Reno 1868 FC trains, entertains on South Shore at Lake Tahoe Community College
Kids were trained and all were entertained Tuesday, April 24, with the Reno 1868 Football Club’s visit to Lake Tahoe Community College.
The professional soccer team practiced at the college’s stadium field under the sun in the afternoon, hosted a 90-minute camp for kids in the early evening and finished with an exhibition match against the Coyotes in front of hundreds of spectators.
“What a day for the community, club and college,” said Coyotes men’s coach Nicholas Arbelaez. “
About 75 kids, ages 8 to 12, from the South Tahoe Futbol Club (STFC) took part in the clinic. The kids were separated into groups and rotated stations. Kids scrimmaged on a small part of the field with tiny nets. They were put through ball-handling drills, traveling in and around cones, before firing shots on goal. And they played a game where they were chased and turned into zombies.
Following the clinic, kids mobbed the five or six Reno 1868 players and coaches who put on the clinic for autographs. For 30 minutes the players signed everything from cleats to hats to shirts to water bottles.
Reno 1868’s purple, fuzzy mascot, Truckee, also got into the act. He signed autographs and entertained kids, or, was tortured by the kids — sometimes it was hard to tell with the kids so demanding of his attention.
After training and entertaining the children, Reno 1868 got back on the field in uniform and gave the college kids some education in front of a standing room only crowd. The Coyotes kept pace with the pros for most of the first half but Reno 1868 showed its skill and systematically broke down the amateurs.
“Our club and its players last night had the chance to work with players who are professional and paid,” Arbelaez said. “Some were drafted in the highest rounds of the MLS super draft. And to spend 90 quality minutes with them last night was something that is priceless. As the director of the club [STFC], I couldn’t be more proud of how far we have come with soccer in this town. It’s about our club and college players who put hard work and time on the field that makes days like that so special.”
Jeremy Evans, the Coyotes women’s head coach, had a signing event for his players who graduated and are moving on to four-year colleges. He coordinated it to go along with the festivities.
Rebecca Niblett will attend the University of Bridgeport, a division II school in Connecticut. Caitlyn Bidart is headed to division II Northwestern State Oklahoma State University. South Lake Tahoe’s Kenya Maltase chose division II California State University, East Bay. And Megan Masters is headed east, to division III Framingham State University in Massachusetts.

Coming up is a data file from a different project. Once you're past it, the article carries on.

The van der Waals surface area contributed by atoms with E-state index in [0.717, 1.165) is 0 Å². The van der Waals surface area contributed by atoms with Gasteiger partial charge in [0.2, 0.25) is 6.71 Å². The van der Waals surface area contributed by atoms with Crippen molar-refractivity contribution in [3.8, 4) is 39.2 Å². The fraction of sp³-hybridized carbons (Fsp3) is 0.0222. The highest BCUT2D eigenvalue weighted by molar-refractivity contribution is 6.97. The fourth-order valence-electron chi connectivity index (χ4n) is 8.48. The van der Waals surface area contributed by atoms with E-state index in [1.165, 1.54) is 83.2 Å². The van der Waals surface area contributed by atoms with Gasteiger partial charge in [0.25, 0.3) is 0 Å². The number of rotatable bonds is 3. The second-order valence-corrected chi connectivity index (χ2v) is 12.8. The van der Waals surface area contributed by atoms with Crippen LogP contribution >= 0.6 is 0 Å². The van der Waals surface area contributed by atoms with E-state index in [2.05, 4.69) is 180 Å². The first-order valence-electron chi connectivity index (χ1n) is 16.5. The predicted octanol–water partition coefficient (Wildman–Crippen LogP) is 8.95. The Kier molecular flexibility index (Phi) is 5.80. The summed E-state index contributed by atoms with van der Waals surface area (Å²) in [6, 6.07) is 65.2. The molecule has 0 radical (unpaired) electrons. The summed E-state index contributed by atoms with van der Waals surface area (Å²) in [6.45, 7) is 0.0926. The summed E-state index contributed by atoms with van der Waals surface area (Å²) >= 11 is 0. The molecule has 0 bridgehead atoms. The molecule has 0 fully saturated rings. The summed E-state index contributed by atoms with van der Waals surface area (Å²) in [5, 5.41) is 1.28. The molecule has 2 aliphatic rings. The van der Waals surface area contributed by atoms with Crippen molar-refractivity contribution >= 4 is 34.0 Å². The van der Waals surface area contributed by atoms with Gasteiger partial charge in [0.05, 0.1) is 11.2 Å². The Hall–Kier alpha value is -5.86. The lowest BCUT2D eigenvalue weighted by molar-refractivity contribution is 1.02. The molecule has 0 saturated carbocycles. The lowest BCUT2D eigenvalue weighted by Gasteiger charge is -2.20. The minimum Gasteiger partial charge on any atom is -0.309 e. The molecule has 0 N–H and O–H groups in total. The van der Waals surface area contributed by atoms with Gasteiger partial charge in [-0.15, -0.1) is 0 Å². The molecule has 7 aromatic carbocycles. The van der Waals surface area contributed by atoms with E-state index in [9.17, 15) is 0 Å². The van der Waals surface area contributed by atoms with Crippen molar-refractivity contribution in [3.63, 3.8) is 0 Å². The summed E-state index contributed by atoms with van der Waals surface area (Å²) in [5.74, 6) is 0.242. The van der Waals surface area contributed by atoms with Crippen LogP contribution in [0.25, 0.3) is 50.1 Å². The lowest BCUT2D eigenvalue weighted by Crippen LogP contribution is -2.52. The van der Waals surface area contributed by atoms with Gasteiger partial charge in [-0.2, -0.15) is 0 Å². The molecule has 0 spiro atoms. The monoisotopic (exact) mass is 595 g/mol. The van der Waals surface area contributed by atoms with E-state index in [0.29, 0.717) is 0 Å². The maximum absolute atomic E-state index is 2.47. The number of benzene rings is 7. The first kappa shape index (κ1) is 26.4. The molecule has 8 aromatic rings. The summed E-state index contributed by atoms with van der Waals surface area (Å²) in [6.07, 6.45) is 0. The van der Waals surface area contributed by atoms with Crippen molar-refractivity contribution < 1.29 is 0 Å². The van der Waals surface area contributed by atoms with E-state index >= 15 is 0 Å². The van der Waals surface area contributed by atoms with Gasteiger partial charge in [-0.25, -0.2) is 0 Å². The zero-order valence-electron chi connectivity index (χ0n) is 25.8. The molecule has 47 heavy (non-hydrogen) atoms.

“I couldn’t be more proud of this group of student athletes,” Evans said. “They’ve done everything I’ve asked of them and now they are getting rewarded for their efforts. All of them have over 3.0 GPAs, and have been part of the two most successful teams in LTCC women’s soccer history.”
With the latest four college signings, LTCC has transferred 65 percent of its sophomores since the program’s inception in 2014, putting it among the top of all junior colleges in California.
“Over 90 percent of our players have received four-year athletic scholarship offers,” Evans said.
Evans and Arbelaez, who are best friends, hung out with Reno 1868 head coach Ian Russell following the match and chatted about future games and events they can do together.
“Last night isn’t possible without coach Evans, our athletic director Mike Spina and super fans like Lori Thorne,” Arbelaez said. “We have a beautiful facility that has attracted professional teams like Reno 1868, but the relationship and communication between coach Evans and myself has solidified a partnership that will pave the way for recruits to see what we offer here at LTCC, to experience nights like last night for years to come. What a great experience for our kids and that’s what it is all about. We really are lucky.”
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